Encryption adoption low for cloud users, but it’s growing

Almost 40 percent of data at rest in the cloud is unprotected.

Encryption is the first line of defense when securing data in the cloud, but many companies don’t make use of it.

A new study on encryption trends found 56 percent of organizations transfer sensitive or confidential data to the cloud whether or not it is encrypted or made unreadable via some other mechanism. And another 28 percent expect to do so in the next one to two years.

Yet almost 40 percent of data at rest in the cloud is unprotected.

The findings in Ponemon Institute’s 2016 Global Encryption and Key Management Trends Study, commissioned by Thales e-Security and Vormetric Data Security, indicate that for many companies, the benefits of cloud computing outweigh the risks associated with transferring sensitive data to the cloud, said Larry Ponemon, founder and chairman of the Ponemon Institute.

It is risky behavior, but Ponemon said organizations recognize the danger and have been increasing their adoption of encryption technologies. The number of organizations that have an enterprise-wide encryption strategy has risen to 37 percent. The number has steadily increased over the past 10 years. And the use of encryption technologies has risen to 41%.

Looking specifically at encryption for public cloud services, the number of companies using it is still small—only 25 percent of the respondents have extensively deployed encryption technologies for public cloud services—but it, too, has shown year-over-year growth, Ponemon said.

“Over time, as a category, cloud encryption will grow in importance. And some of the more standard types of encryption, like database encryption, will become less prevalent because more companies will be dealing with the cloud rather than an on-premises database,” he said.

Driving the use of encryption

Two things are driving companies to adopt encryption, Ponemon said: compliance and the threat of a data breach.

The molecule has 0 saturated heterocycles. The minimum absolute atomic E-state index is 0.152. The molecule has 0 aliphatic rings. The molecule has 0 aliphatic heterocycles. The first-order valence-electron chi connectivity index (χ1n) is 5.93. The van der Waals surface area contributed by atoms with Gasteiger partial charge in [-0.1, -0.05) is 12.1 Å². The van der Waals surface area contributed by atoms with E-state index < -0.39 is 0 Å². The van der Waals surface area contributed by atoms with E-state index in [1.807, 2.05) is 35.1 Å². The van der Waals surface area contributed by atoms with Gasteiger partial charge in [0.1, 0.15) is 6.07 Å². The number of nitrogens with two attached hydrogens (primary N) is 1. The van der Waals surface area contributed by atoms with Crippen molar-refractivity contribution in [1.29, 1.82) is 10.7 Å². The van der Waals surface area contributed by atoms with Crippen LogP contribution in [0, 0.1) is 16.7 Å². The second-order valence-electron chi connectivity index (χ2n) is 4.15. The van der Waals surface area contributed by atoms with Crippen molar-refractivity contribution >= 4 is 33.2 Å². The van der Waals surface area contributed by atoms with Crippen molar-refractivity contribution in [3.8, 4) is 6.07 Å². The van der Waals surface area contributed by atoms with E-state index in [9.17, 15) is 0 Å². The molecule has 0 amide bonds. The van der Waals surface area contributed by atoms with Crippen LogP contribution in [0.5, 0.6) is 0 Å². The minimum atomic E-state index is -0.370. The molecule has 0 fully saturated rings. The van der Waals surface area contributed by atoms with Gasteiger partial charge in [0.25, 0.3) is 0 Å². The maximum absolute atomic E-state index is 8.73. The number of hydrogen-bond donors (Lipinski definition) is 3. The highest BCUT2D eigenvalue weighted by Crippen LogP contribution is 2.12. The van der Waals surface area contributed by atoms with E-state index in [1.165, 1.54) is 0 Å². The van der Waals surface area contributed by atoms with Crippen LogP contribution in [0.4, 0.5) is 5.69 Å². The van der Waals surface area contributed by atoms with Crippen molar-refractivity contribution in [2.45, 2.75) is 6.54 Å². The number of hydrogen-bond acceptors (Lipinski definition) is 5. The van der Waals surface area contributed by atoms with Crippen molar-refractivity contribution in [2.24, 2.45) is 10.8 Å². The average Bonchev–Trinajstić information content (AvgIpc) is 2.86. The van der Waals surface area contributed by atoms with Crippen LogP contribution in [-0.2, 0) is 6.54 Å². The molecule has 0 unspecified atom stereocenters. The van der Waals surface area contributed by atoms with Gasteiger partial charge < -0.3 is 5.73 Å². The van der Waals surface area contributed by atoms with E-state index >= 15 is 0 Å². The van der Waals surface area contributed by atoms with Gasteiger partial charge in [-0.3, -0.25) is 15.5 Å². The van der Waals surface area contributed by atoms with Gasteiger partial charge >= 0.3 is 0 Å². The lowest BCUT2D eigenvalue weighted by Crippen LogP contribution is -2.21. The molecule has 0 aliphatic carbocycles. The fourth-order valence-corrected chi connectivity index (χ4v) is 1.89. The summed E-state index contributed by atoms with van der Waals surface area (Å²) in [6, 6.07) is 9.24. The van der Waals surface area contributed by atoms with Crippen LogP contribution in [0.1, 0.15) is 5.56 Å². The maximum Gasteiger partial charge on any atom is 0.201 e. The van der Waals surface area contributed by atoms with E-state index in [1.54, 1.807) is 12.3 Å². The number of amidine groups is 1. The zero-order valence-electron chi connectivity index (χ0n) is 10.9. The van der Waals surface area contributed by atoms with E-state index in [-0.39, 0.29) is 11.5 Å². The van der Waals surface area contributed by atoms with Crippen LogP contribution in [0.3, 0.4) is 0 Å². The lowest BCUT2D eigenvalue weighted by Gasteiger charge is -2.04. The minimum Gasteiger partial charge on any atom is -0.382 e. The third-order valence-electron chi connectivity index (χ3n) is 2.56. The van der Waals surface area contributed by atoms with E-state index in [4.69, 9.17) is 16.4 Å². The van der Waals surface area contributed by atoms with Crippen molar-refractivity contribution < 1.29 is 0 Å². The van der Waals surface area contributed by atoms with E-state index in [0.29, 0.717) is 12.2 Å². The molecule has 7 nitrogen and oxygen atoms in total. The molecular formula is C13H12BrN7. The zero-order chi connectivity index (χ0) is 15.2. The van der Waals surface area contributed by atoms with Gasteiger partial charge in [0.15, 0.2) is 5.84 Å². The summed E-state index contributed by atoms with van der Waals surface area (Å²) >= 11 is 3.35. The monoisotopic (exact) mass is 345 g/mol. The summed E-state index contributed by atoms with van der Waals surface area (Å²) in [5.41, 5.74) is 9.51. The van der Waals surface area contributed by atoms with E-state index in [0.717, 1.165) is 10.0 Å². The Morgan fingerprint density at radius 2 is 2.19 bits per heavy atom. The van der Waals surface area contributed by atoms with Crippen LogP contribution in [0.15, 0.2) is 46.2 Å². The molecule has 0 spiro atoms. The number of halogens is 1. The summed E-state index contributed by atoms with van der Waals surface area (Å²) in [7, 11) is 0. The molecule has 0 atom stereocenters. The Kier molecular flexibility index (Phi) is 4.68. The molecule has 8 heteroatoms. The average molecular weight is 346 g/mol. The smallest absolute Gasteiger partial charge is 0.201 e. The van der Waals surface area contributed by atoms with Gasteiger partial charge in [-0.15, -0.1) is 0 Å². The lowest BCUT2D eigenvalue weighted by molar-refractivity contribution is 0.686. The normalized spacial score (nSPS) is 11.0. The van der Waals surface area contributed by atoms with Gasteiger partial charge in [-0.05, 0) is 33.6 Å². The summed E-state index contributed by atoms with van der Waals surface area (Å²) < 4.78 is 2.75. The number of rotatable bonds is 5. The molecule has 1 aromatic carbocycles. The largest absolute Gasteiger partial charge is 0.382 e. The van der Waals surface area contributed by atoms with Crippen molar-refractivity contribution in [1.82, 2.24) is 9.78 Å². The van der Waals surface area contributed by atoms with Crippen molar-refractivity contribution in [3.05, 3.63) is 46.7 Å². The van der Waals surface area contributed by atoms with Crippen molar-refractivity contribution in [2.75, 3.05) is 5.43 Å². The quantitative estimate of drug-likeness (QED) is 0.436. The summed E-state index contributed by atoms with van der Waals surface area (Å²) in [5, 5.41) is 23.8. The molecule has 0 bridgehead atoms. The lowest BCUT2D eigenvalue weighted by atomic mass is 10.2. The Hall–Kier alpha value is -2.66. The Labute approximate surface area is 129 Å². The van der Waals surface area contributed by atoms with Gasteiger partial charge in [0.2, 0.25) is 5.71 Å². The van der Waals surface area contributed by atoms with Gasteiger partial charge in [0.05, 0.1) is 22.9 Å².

Sixty-one percent of respondents say compliance with privacy and data security requirements is driving adoption of extensive encryption use within their company, and 51 percent say protecting enterprise intellectual property is the main driver.

“It’s obvious to most companies that all companies are susceptible to a data breach. By encrypting, you’re not saying there won’t be a data breach, but you’re minimizing harm to your customer, your employees—whoever’s data is at risk,” Ponemon said.

Companies are saying even if encryption costs money and creates a little a little bit of degradation in their IT processes, it’s worth doing because they don’t want to be the next company that loses data, he said.

Interestingly, budgets for encryption have decreased while the use of encryption technologies has increased. Ponemon attributes this to competitive pressure among encryption solution providers.

“A lot of organizations are realizing there are different ways to encrypt, so there’s price pressure. And companies are saying, ‘If we can get the same quality of encryption for less money, we’re going to do it.’ There are quite a number of competitors in this space,” he said.

Also, public cloud service providers, increasingly offer security and encryption as part of their services.

“Now, a lot of cloud providers—especially the big guys—are providing a really secure product,” Ponemon said. “More and more of these companies that say if you buy their services, they will include tools like encryption, databases, SSL encryption and all of these wonderful tools. So, there are different ways of encrypting data in the cloud that can be cost savings for a company.”